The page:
Here is a story not very many people know.
In my third year of university, when I’d just turned 21, I came home for the Easter holidays.
On the Saturday, my Dad and I washed my car together, (or rather, he washed and I tried to look like I was helping), then he bought us all ice cream which we ate in the sunshine.
On the Sunday, we had an Easter meal with the whole family, and he made me laugh with funny stories about something embarrassing that had happened to him in the supermarket. Later I went on a night out with my best friend from uni who was visiting, and he sent me a text at about midnight to say he’d made up the spare bed so we didn’t need to do it when we got back.
On the Monday morning, he told my mum they’d have breakfast on the patio because it was a beautiful day, but instead he went into our garage and he took his own life. He was just 49.
I have never written about this publicly before, quite frankly because I am terrified, but it would be hypocritical of me to encourage others to be open about mental health and never acknowledge why that’s so important to me.
I don’t even know how to begin to write this because I don’t think I’ve ever made sense of it, not really, or made sense of the world without him in it.
So I’ve written it to him instead.
Dad, here are some of the things I wish I could tell you about your suicide.
1. Sometimes, I’m mad at you
…and them I’m consumed by guilt because I shouldn’t be mad at you. No one gets mad at people who die of cancer. No one would have said “How selfish of Kevin to have that heart attack, how could he?”
I know, of course I know, that yours was an illness like any other. And yet there are times – like when I bought my house and realised how desperately I needed your help with the DIY; my graduation day only two months after you died when your empty seat was so apparent; Becky’s wedding when mum walked her down the aisle and it should have been you; every time one of her children, your wonderful grandsons, makes us smile and it breaks my heart because you never met them and you’ll never know – yes, there are times when I feel angry with you. Times when I wonder how you could do it to us, why you made that decision in spite of what it meant for the people you left behind.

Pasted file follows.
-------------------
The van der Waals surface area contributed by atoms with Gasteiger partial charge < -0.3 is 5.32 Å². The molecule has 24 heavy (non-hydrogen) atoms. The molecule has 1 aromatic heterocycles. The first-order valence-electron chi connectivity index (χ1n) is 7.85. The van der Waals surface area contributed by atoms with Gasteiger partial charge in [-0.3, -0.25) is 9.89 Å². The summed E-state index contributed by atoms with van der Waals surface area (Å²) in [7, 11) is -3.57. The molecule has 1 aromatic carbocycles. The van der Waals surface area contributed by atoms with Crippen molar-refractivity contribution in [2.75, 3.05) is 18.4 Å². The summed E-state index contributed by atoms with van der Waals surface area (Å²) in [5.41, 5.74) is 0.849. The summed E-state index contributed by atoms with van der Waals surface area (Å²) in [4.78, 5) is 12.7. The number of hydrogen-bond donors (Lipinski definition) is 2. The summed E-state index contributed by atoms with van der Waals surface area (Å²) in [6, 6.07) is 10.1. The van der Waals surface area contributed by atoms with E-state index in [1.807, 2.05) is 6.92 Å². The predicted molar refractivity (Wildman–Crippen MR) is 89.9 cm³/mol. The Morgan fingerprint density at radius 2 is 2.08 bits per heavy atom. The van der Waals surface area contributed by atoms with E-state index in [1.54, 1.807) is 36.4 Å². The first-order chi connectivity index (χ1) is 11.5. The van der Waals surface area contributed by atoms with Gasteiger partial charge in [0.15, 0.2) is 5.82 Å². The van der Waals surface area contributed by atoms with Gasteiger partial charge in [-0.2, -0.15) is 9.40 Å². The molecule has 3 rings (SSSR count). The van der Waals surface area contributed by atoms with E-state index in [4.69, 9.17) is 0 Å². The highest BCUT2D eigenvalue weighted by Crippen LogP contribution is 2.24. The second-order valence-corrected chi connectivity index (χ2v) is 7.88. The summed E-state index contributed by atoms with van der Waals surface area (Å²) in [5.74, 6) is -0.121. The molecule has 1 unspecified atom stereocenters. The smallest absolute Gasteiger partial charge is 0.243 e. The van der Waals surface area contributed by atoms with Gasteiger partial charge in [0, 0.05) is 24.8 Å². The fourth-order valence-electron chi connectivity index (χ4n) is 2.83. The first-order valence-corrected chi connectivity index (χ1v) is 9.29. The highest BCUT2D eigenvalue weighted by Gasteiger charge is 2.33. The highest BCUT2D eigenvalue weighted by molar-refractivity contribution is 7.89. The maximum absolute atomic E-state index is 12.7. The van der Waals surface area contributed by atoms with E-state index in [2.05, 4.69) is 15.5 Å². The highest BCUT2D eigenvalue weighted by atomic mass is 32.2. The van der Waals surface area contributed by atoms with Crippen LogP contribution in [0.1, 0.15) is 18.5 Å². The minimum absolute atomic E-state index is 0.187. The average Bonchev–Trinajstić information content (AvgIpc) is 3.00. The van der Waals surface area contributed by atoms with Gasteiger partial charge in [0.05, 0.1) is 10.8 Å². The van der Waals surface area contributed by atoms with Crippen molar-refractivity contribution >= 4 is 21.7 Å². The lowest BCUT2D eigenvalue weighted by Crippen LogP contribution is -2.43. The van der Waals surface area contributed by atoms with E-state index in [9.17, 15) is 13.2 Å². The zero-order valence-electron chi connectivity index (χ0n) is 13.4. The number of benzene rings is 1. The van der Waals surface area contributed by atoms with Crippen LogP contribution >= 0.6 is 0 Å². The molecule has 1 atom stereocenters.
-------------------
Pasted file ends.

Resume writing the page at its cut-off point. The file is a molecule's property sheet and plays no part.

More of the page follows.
But I suppose it’s okay to be angry sometimes, understandable perhaps. Even if that’s just to highlight what a mountain there is to climb before we can truly understand mental illness. Because mental illness really IS just like cancer and other physical illnesses. Just like cancer, it doesn’t discriminate. It doesn’t care how many people love you, or how big your house is, or how much money you have in the bank.
And just like cancer, mental illness can be terminal. You can fight it with everything you have and you can still lose. So I understand, Dad, that what might feel like a choice to other people, was not a choice for you.
2. There was nothing anyone could have done
It is perhaps the thing I have struggled with most. Why didn’t we spot the signs? What if I’d just got out of bed earlier that morning and made you a cup of tea? What if the last thing I ever said to you wasn’t “I’ve got my keys,” but “I love you” instead? Would any of it had made a difference?
Maybe it would. Maybe I could have caught your life by the tips of my fingers. Maybe I’d even caught it several times before. Maybe I’d have saved you for another day, and maybe another day was all you needed to get better.
Or maybe not.
The heartbreaking truth is that when it comes to depression no one can ‘save’ anybody else, not really. We can offer help and love and support but no one is responsible for another person’s life. In the end, Dad, your depression was bigger than me, bigger than you, bigger than all of us.
3. I wish more people asked about you
Death makes people uncomfortable however it happens, but if there was a hierarchy of the kinds of deaths people don’t like to talk about, it’s fair to say suicide is somewhere near the bottom. So maybe that’s why people don’t ask me about you very often.
I wish they did, because then I would tell them that you were funny and clever and selfless and kind.
I would tell them about the time you were called a hero on the front page of the Blackpool Gazette because you stepped in and saved 50 people’s jobs. I would tell them how you dressed up as a member of the Village People and took part in our local dancing show just to make us laugh. I would tell them of the many times you got out of bed at 4am to pick me up from a night out because I couldn’t afford a taxi but you didn’t want me to miss out on having fun with my friends.